CHICAGO -- Cubs manager David Ross has been walking to Wrigley Field since he arrived back in Chicago to prepare for the upcoming season. With each trip to the ballpark, more and more fans in the North Side neighborhood have given him warm greetings.
"People in the community are starting to know what my mask looks like and my bald head," Ross said with a laugh on Friday. "It's good, man. It's just really fun to walk by the stadium, the way the weather's been and the way we've missed baseball. We've missed it."
Ross is a familiar face for Cubs fans, but the strangeness of 2020 due to the ongoing COVID-19 pandemic has made identifying him with a mask on a little more challenging. Along those same lines, going through a workout at Wrigley Field feels very familiar to Ross and his players, but there is nothing normal about it right now.
Usually, a practice at the Friendly Confines comes before a ballgame, or on a day off between postseason games. The first official Summer Camp workout on Friday included a tiered workout to limit group sizes, featured coaches wearing masks and outdoor areas around the old ballpark set up for eating, doing weight room activities or holding meetings.
At one point during Friday's gathering, Ross and his staff met with players in the stands down the right-field line.
"I'm going to apply for season tickets there ASAP," Cubs first baseman Anthony Rizzo said. "That view of Wrigley Field, I've never seen the view from that angle before. I was just blown away."
During that meeting, Ross reinforced some of his messaging from Spring Training back in February and March, but with some new added points of emphasis in light of the current circumstances. Trust and accountability were themes in the original preseason and Ross feels they are even more critical now as coronavirus numbers surge in areas around the country.
And while COVID-19 may still seem like an invisible enemy to some, Cubs players and staffers have an example in their midst of the dangers. Pitching coach Tommy Hottovy, who spoke in Friday's meeting, has been negative for around two weeks, but was positive for COVID-19 for 30 days and went through a difficult physical and mental battle on his road to recovery.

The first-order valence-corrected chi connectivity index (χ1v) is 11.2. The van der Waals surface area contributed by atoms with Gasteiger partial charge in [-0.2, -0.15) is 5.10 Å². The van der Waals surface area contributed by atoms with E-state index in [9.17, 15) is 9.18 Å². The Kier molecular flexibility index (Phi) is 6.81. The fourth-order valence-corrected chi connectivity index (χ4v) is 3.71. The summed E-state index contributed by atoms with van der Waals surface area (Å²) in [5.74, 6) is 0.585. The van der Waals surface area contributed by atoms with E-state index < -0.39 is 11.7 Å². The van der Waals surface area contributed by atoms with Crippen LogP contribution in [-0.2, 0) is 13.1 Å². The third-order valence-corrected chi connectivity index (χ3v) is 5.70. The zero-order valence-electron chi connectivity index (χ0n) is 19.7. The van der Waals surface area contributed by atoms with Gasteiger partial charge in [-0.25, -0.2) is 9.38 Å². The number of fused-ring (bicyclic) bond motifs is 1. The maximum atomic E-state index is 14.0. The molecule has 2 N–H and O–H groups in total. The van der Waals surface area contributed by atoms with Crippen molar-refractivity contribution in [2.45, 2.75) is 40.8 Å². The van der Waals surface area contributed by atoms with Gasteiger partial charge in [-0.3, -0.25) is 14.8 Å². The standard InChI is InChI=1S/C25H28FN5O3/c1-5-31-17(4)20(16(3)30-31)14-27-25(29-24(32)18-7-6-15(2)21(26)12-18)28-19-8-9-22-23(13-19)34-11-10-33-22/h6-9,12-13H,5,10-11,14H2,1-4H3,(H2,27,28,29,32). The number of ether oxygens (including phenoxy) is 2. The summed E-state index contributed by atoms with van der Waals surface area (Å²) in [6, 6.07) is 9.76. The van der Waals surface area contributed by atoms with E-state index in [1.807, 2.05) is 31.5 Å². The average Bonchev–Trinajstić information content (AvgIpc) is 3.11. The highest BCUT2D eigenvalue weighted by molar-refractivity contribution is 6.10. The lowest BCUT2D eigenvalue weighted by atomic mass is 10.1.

"His story, it's incredible," Cubs outfielder Ian Happ said. "The impact that had on him and his family and everybody around him, I think it really puts it in perspective. It tells guys how serious this is and how cautious we need to be, not just for ourselves, but for our teammates, for their families, and for everybody that's working hard to be here for us."
Ross noted that Cubs players and coaching staff have their temperature checked twice upon entering the ballpark, before heading to the locker room areas through a side entrance. There are socially-distanced lockers in the home clubhouse, visitors' clubhouse and other rooms for safety. In the lounge, couches have been removed to discourage gathering.
Workouts will have non-throwing pitchers report first to go through their daily work before exiting. The pitchers scheduled to throw will report next, along with the catchers, who will then go through batting practice. The last wave on any given day will be the position players.
Ross noted that John Baker, who is a mental skills coordinator for the Cubs, is included in the Tier 1 category to serve as a resource for players as they navigate the mental challenges of this period. Tier 1 includes players, the manager, coaches, bullpen catchers, team physicians, head and assistant athletic trainers, strength and conditioning coaches and physical therapists.
"That whole saying of, 'Be comfortable being uncomfortable,'" Ross said, "I think we're going to have to flip that on its head. It's, 'As soon as you're comfortable, that's when you should be uncomfortable.' If you're sitting down and things seem fine, you need to be aware of your surroundings, you need to be aware of your environment.
"The little details that we're going to have to pay attention to are going to matter a great deal."
Ross said he was not aware of any players who had tested positive for COVID-19 out of the initial intake screening. He also said there were no known absences for Friday's workout. The manager also expressed confidence in his team's willingness and ability to adhere to the protocols that Major League Baseball has established for Summer Camp and the 60-game season.
What Ross also hopes is that the players do a great job of policing themselves, especially when it comes to activities away from the stadium.
"You can't hold these guys' hand. They're grown men," Ross said. "They've got lives outside of the field, but I know this group is a professional group. They understand we're here to do a job. We're here to win. And for us to succeed and win, we're going to have to follow some criteria. We're not going to be able to go out to bars.
"I mean, that puts your teammates at risk. That puts peoples' family members at risk. We have high-risk teammates. We have high-risk family members that guys have at home. That would be an extremely selfish move on their part, and I think they understand that."
When Ross took the job as the Cubs' manager in October, that type of messaging was not on his radar. But there is now a lot of unfamiliar territory within a familiar environment.
"Everything we're having to do now is unique, especially my first year at the helm," Ross said. "There's definitely messages that I didn't know I was going to have to deliver to the guys, but we've got a good group of guys."